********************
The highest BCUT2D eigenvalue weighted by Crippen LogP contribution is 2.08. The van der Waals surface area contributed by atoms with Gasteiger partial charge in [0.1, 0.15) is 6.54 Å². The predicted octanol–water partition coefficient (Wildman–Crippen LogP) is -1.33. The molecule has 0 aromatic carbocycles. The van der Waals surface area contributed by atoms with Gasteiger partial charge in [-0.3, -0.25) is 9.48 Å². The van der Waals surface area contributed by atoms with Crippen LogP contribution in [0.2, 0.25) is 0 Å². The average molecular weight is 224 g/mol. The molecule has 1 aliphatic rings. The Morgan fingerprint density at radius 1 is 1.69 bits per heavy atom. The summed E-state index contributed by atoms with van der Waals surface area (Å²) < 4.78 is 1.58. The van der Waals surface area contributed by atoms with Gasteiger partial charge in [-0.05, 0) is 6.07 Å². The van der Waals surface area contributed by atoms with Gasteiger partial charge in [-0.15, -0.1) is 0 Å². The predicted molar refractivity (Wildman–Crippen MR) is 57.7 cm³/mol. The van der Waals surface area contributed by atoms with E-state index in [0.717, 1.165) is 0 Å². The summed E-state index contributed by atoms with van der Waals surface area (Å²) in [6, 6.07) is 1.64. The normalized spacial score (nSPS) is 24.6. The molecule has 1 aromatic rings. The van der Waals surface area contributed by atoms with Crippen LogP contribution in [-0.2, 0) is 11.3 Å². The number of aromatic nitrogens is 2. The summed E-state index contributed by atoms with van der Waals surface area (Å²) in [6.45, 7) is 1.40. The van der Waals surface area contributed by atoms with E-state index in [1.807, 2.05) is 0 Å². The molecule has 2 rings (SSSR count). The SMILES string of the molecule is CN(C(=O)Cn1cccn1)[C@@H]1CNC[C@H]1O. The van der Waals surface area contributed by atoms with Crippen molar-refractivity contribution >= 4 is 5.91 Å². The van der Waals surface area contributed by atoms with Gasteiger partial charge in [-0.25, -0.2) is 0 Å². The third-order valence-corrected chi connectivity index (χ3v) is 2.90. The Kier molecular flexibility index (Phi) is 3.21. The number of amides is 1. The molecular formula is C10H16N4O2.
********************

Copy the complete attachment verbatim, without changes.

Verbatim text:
The highest BCUT2D eigenvalue weighted by Crippen LogP contribution is 2.08. The van der Waals surface area contributed by atoms with Gasteiger partial charge in [0.1, 0.15) is 6.54 Å². The predicted octanol–water partition coefficient (Wildman–Crippen LogP) is -1.33. The molecule has 0 aromatic carbocycles. The van der Waals surface area contributed by atoms with Gasteiger partial charge in [-0.3, -0.25) is 9.48 Å². The van der Waals surface area contributed by atoms with Crippen LogP contribution in [0.2, 0.25) is 0 Å². The average molecular weight is 224 g/mol. The molecule has 1 aliphatic rings. The Morgan fingerprint density at radius 1 is 1.69 bits per heavy atom. The summed E-state index contributed by atoms with van der Waals surface area (Å²) < 4.78 is 1.58. The van der Waals surface area contributed by atoms with Gasteiger partial charge in [-0.05, 0) is 6.07 Å². The van der Waals surface area contributed by atoms with Gasteiger partial charge in [-0.15, -0.1) is 0 Å². The predicted molar refractivity (Wildman–Crippen MR) is 57.7 cm³/mol. The van der Waals surface area contributed by atoms with E-state index in [0.717, 1.165) is 0 Å². The summed E-state index contributed by atoms with van der Waals surface area (Å²) in [6, 6.07) is 1.64. The normalized spacial score (nSPS) is 24.6. The molecule has 1 aromatic rings. The van der Waals surface area contributed by atoms with Crippen LogP contribution in [-0.2, 0) is 11.3 Å². The number of aromatic nitrogens is 2. The summed E-state index contributed by atoms with van der Waals surface area (Å²) in [6.45, 7) is 1.40. The van der Waals surface area contributed by atoms with E-state index in [1.807, 2.05) is 0 Å². The molecule has 2 rings (SSSR count). The SMILES string of the molecule is CN(C(=O)Cn1cccn1)[C@@H]1CNC[C@H]1O. The van der Waals surface area contributed by atoms with Crippen molar-refractivity contribution >= 4 is 5.91 Å². The van der Waals surface area contributed by atoms with Gasteiger partial charge in [-0.25, -0.2) is 0 Å². The third-order valence-corrected chi connectivity index (χ3v) is 2.90. The Kier molecular flexibility index (Phi) is 3.21. The number of amides is 1. The molecular formula is C10H16N4O2.